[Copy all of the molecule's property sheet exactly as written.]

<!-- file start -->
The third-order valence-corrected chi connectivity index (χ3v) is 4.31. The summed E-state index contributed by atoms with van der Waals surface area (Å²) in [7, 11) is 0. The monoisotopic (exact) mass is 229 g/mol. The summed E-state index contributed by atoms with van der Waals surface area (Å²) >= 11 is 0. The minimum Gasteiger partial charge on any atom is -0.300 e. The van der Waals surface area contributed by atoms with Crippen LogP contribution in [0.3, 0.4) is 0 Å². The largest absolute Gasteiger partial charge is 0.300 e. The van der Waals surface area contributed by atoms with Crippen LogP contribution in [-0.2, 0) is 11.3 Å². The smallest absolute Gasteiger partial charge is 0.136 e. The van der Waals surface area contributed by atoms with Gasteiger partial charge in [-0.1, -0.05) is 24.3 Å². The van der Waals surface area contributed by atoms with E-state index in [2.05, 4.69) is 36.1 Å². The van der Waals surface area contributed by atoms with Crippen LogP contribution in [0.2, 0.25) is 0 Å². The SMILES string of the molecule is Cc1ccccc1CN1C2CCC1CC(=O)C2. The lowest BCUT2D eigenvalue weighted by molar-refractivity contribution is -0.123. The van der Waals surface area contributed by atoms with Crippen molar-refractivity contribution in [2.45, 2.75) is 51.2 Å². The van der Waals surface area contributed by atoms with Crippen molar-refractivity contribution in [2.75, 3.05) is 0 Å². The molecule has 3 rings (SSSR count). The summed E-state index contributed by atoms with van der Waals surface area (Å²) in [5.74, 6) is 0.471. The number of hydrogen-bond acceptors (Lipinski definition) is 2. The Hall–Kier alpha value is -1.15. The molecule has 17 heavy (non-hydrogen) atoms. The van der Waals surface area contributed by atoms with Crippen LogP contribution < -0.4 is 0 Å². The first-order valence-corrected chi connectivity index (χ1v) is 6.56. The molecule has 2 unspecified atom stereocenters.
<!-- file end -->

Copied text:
The third-order valence-corrected chi connectivity index (χ3v) is 4.31. The summed E-state index contributed by atoms with van der Waals surface area (Å²) in [7, 11) is 0. The monoisotopic (exact) mass is 229 g/mol. The summed E-state index contributed by atoms with van der Waals surface area (Å²) >= 11 is 0. The minimum Gasteiger partial charge on any atom is -0.300 e. The van der Waals surface area contributed by atoms with Crippen LogP contribution in [0.3, 0.4) is 0 Å². The largest absolute Gasteiger partial charge is 0.300 e. The van der Waals surface area contributed by atoms with Crippen LogP contribution in [-0.2, 0) is 11.3 Å². The smallest absolute Gasteiger partial charge is 0.136 e. The van der Waals surface area contributed by atoms with Gasteiger partial charge in [-0.1, -0.05) is 24.3 Å². The van der Waals surface area contributed by atoms with E-state index in [2.05, 4.69) is 36.1 Å². The van der Waals surface area contributed by atoms with Crippen LogP contribution in [0.2, 0.25) is 0 Å². The SMILES string of the molecule is Cc1ccccc1CN1C2CCC1CC(=O)C2. The lowest BCUT2D eigenvalue weighted by molar-refractivity contribution is -0.123. The van der Waals surface area contributed by atoms with Crippen molar-refractivity contribution in [2.45, 2.75) is 51.2 Å². The van der Waals surface area contributed by atoms with Crippen molar-refractivity contribution in [2.75, 3.05) is 0 Å². The molecule has 3 rings (SSSR count). The summed E-state index contributed by atoms with van der Waals surface area (Å²) in [5.74, 6) is 0.471. The number of hydrogen-bond acceptors (Lipinski definition) is 2. The Hall–Kier alpha value is -1.15. The molecule has 17 heavy (non-hydrogen) atoms. The van der Waals surface area contributed by atoms with Crippen LogP contribution < -0.4 is 0 Å². The first-order valence-corrected chi connectivity index (χ1v) is 6.56. The molecule has 2 unspecified atom stereocenters.